Another presentation, rather leng thy, was given by Dave Arvin, As sis tant Superintendent of the Jamaica Bay Unit of the Gateway National Rec reation Area. The 30-40 minute slide presentation read like a brochure from a travel agency with lovely pictures, flush with environmental initiatives. Now don’t quote me here, but I think he covered something like 600 acres of activity. At the end, though, there was one glaring thing missing. Not ONE fishing pole was noted in the slide presentation. Not ONE word about fishing was noted in his oral presentation. Why not? Why did Mr. Arvin have to be poked and prodded to respond to inquiries the audience had about fishing? Mr. Arvin finally re sponded that there are 500 permits issued to off-road vehicles for fishing access. Also, the price of parking permits have been doubled this year. So, in our quest to purchase a fishing permit this year, the office at Fort Tilden was closed TWICE during normal business hours so permits could not be purchased. On our third attempt, we were told that all 500 were sold out and in September another round to 200 permits will be placed on sale. Personally, I find it pretty difficult to figure all 500 permits were issued in a two month period in WINTER.
After the meeting, I met with Mr. Arvin to ask why fishing access is not preserved by the GNRA. He told me that he was led to believe that the beaches and bays of Rockaway Point and Breezy Point are private according so "some court case". I asked him if he ever saw such documentation – he replied "No." I personally spent one en tire day looking up court cases regarding Breezy Point and beach access using Lexis-Nexis, an online computer program used by even our Supreme Court! No such case or cases listed! There was one case listed where the NY State DEC brought suit against the Breezy Point Cooperative because of removal of fencing used to protect sand from blowing and dune repair. The Cooperative was fined $10,000.00 That is unrelated to fishing access and the belief that the bays and beaches of the western portion of the Rockaway Peninsula are private! Now I hear a few weeks ago fences were erected in the southern part of Floyd Bennett Field by the seaplane ramp to further restrict fishing access.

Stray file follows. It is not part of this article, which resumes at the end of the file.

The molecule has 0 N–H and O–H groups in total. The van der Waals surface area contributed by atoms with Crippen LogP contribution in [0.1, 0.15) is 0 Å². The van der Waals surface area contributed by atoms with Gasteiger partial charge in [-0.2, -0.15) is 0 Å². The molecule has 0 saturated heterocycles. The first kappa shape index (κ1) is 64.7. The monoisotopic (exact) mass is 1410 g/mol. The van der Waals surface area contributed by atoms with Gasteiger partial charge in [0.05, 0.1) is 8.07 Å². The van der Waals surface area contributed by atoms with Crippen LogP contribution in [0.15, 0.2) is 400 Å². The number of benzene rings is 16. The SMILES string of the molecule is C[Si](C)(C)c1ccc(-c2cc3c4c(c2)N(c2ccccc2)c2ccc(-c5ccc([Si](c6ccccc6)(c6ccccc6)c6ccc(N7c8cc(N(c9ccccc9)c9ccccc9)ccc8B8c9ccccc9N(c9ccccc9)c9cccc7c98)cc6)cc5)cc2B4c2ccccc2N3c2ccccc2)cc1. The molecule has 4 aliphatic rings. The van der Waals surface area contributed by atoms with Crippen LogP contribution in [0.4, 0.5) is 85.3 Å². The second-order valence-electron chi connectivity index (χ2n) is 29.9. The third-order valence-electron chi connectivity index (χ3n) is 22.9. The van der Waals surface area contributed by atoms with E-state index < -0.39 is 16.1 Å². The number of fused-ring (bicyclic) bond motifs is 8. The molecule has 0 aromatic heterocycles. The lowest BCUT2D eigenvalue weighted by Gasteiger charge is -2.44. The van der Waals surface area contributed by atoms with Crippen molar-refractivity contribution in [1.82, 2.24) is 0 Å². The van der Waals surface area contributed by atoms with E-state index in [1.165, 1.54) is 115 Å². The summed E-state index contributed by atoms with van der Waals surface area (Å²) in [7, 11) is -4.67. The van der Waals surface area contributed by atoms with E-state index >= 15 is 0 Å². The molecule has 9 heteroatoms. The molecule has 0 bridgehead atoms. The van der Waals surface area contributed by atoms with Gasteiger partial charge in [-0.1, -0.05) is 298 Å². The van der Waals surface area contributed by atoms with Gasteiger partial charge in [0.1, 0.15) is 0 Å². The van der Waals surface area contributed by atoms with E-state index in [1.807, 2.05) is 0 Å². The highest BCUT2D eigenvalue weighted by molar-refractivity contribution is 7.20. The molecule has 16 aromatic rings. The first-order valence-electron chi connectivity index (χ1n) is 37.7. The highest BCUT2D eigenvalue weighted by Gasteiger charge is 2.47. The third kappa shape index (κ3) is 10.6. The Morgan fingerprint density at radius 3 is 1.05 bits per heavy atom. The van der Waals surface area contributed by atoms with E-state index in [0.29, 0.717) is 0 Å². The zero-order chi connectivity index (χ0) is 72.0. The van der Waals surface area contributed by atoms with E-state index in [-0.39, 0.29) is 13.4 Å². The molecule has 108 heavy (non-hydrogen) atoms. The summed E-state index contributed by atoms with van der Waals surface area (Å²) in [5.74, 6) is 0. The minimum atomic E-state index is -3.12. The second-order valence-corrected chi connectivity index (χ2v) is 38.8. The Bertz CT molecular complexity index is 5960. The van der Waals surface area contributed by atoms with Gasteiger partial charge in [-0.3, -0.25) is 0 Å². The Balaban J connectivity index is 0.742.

Folks, this isn’t lying well with me. Art Wenner and members of the Farragut Fishing Club met with a representative of Congressman Anthony Weiner’s office to address this issue for a SECOND time. If you remember, late last summer the Congressman met with concerned fishing enthusiasts at Riis Landing to hear our position. I think this issue will have to go way over the Congressman’s head. If the fences recently came down in Sandy Hook, New Jersey, the fences will come down here. Fishermen are not second class citizens. GNRA, Jamaica Bay Unit and SPECIFICALLY Dave Arvin wants us to go away and the Congressman is simply being polite.
Next, Bernie Blum from Friends of Rockaway presented his agenda re garding the stripping of topsoil from empty lots and the seasonal invasion of mosquitoes at Dubos Point. Bernie’s position on both points have merit. I’ll write about the stripping of topsoil issue in an upcoming column. How can the city IGNORE the mosquito problem affecting Dubos Point is beyond me. Especially in light of West Nile Virus, one would think the Depart ment of Health would look into this. Maybe it’s Bernie’s way of presenting things that turns people off, but Bernie is definitely correct on these two issues.